The LuLac Edition #262, July 10th, 2007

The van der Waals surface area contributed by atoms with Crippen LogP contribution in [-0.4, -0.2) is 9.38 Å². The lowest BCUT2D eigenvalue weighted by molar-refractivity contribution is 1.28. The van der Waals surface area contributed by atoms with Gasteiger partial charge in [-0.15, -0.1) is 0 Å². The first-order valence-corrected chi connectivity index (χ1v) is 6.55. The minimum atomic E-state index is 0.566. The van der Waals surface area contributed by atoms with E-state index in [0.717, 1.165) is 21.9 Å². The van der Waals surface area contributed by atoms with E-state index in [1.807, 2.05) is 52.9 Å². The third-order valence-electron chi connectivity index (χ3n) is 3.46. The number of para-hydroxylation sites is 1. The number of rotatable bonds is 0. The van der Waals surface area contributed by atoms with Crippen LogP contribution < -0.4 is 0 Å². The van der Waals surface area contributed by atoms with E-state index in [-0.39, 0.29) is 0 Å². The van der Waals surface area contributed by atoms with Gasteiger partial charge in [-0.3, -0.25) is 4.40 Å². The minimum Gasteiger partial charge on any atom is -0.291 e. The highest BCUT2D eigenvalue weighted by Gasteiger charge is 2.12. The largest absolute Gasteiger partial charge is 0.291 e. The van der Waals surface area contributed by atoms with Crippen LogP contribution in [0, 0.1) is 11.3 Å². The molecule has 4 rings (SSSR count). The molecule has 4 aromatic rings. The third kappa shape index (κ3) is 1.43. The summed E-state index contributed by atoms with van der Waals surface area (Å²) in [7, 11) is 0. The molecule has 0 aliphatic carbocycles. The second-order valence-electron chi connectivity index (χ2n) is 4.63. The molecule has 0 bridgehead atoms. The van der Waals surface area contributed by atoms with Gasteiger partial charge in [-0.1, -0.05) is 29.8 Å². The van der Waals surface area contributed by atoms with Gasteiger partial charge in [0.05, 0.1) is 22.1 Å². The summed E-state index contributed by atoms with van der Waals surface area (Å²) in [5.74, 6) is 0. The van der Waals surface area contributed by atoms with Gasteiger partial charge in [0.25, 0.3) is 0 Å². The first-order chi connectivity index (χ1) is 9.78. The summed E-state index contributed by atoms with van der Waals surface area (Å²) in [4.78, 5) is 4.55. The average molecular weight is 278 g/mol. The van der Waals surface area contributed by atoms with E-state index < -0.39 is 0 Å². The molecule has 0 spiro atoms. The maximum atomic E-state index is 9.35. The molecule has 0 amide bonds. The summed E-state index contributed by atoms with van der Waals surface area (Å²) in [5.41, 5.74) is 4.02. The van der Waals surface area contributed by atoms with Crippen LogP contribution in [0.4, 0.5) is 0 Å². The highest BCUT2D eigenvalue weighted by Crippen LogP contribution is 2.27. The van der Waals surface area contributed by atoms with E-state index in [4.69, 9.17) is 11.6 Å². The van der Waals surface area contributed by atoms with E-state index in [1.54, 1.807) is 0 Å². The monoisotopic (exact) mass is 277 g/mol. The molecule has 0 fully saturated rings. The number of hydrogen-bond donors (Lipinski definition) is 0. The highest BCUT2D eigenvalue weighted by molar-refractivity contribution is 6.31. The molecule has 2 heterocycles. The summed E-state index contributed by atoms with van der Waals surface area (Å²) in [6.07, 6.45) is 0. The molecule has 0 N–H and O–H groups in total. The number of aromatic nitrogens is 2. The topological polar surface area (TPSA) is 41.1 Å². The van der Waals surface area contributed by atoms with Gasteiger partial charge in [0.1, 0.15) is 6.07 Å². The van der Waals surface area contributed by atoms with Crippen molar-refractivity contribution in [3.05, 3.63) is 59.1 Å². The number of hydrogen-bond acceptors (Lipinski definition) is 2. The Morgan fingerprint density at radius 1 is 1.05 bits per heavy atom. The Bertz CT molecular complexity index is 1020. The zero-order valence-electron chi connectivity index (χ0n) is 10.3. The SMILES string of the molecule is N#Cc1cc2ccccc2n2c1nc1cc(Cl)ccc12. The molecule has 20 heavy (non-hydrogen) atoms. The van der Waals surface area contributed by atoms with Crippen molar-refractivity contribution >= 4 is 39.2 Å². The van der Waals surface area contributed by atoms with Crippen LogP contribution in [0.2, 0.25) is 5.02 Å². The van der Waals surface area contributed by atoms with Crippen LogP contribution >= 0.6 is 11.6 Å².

I've told this story on the lecture circuit in the eighties. Now my lecture circuit was a bunch of sports banquets that Sunday Dispatch staff couldn't or wouldn't make. Writing a sports column for the paper at the time, I was the natural choice to give a talk. Like any speaker, I found that the best stories you told were true. Trouble was, I didn't have any real anecdotes in my arsenal until I had the opportunity to meet Willie Mays in Atlantic City in January of 1981. At that time, I was working on a book project on baseball that never got finished. But I was making the old college try. I accumulated interviews with some of the greats, Aaron, Rose, Mantle, Berra and a few others of note. Willie Mays was missing and on a lark, I wrote to the hotel in Atlantic City where he was a greeter. At that time, Willie was working at Bally's Park Place and Mickey Mantle was across the street at The Claridge. Much to my surprise, I got a response from the Hotel's Director of Promotions, Marie Lynch, telling me I'd have an interview with Willie Mays on Saturday afternoon January 24th at 3pm. That was the easy part, then I realized I had to get to Atlantic City to see the "Say Hey" kid. I told a good friend of mine, Frank Martin from Scranton that I had this chore to do for my column. Frank, always enthusiastic about baseball volunteered to go with me. The most loyal and devoted Mickey Mantle and New York Yankee fan of all, Frank nonetheless wanted to meet Willie. At the time, gambling was first taking hold in Atlantic City. Martz Trailways had buses daily going to A.C. and I found that this would be the most ecomincal way to go. We left out of Wilkes Barre, got $15.00 in quarters and a ticket to a buffet dinner at the hotel. Arriving at 10:45AM, I checked in with the promotions desk and was told Marie Lynch wanted to see me. Upon seeing me with my tape recorder, note pad and microphoine, Ms. Lynch looked terrified. "I am so sorry to tell you that Willie won't be able to make that 3pm interview today. Something has come up in the casino, I apologize. Can we offer you an alternate plan, Willie hasn't eaten breakfast, would you like to eat with him this morning?" she asked. I was stunned. Breakfast with Willie Mays! Even for a hard bitten Indians fan like me, I was trembling. Me, David Yonki from Pittston, Junction having breakfast with a boyhood hero I had seen on black and white TV. A hero that I looked away from in 1973 when he stumbled in the outfield for the New York Mets! "Of course we'd love to have brekfast with Willie Mays!" we both said simultaneously. We were escorted to the dining room and in a few miniutes Willie Mays appeared wearing a gold sportscoat, dark pants and white Bally's golf shirt. Willie and Frank ordered the sausage, eggs and biscuits. I had a job to do and ordered an orange juice. No food, no Coke, I wasn't going to be belching in front of the "Say Hey" kid. We talked about the players of the day, his days in San Francisco (had an adjustment problem at first but then grew to adopt San Fran as his hometown) and New York, (still missed his old haunts near the Polo Grounds) his toughest pitcher to face(Bob Purkey of all people of the Reds and Pirates) and the rivalry between the Dodgers and the Giants. (played every game like it was the seventh game of te World Series, because of the New York connection). After a while, Willie wanted to know about us. When we told him we were from a paper in Pennsylvania, he was impressed we journeyed to see him. Asking how we got there, I was fully prepared to tell him the limo brought us down and that we'd be going back in style. Frank beat me to the punch interjecting, "Oh Willie, did we get a deal, we came down on a gambling bus, had to sit near the john but it wasn't too bad. Got $15 dollars in quarters and a free ticket for a buffet (he pronounced it boo-fay) meal at the joint here tonight!" Willie immediately eyed us suspiciously. There was dead silence until Frank again unwittingly saved the day. Chomping on the eggs, Frank looked at Willie and said, "These eggs are pretty good Willie, haynna?" Willie Mays, known for his trademark high pitched voiced blurted out, "Say what?" Frank repeated that he thought the eggs were pretty good but Willie wanted to know about "haynna" I now had to defend the honor of Northeastern Pennsylvania's language and explained to Willie that "haynna" was a colloquialism indigenous to the region and even exagerrated that it came over with the Pilgrims in the 1600s. I told him it was a form of agreement, like, "don't you believe?" or "don't you concur?". Willie nodded thoughtfully and repeated the word a few times. We then finished up, Willie offered to pose for a few pictures which I stupidly refused (because I had this illusion I was Dick Young!) and signed two balls for me and my sidekick. We walked to the elevators at Bally's and looked at Willie as he got on one of them. He waved to us and as the door closed, we noticed to Willie's right was a harried looking chambermaid in a black and white uniform with her towell cart. We then heard Willie say to the woman, "Hey, nice day out there today for January, haynna?" As we spent our quarters, ate our meal and went home on the bus that night, I thought that for at least a brief time, Willie Mays, Hall of Fame baseball icon is using the word "haynna" in Atlantic City, and thinking it was the King's English. And tonight, as Willie Mays was honored in San Francisco at the All Star game, I couldn't help but crack a smile and thank providence for my encounter, (Martz bus, quarters and buffet meal notwithstanding,) with the "Say Hey" kid, Willie Mays.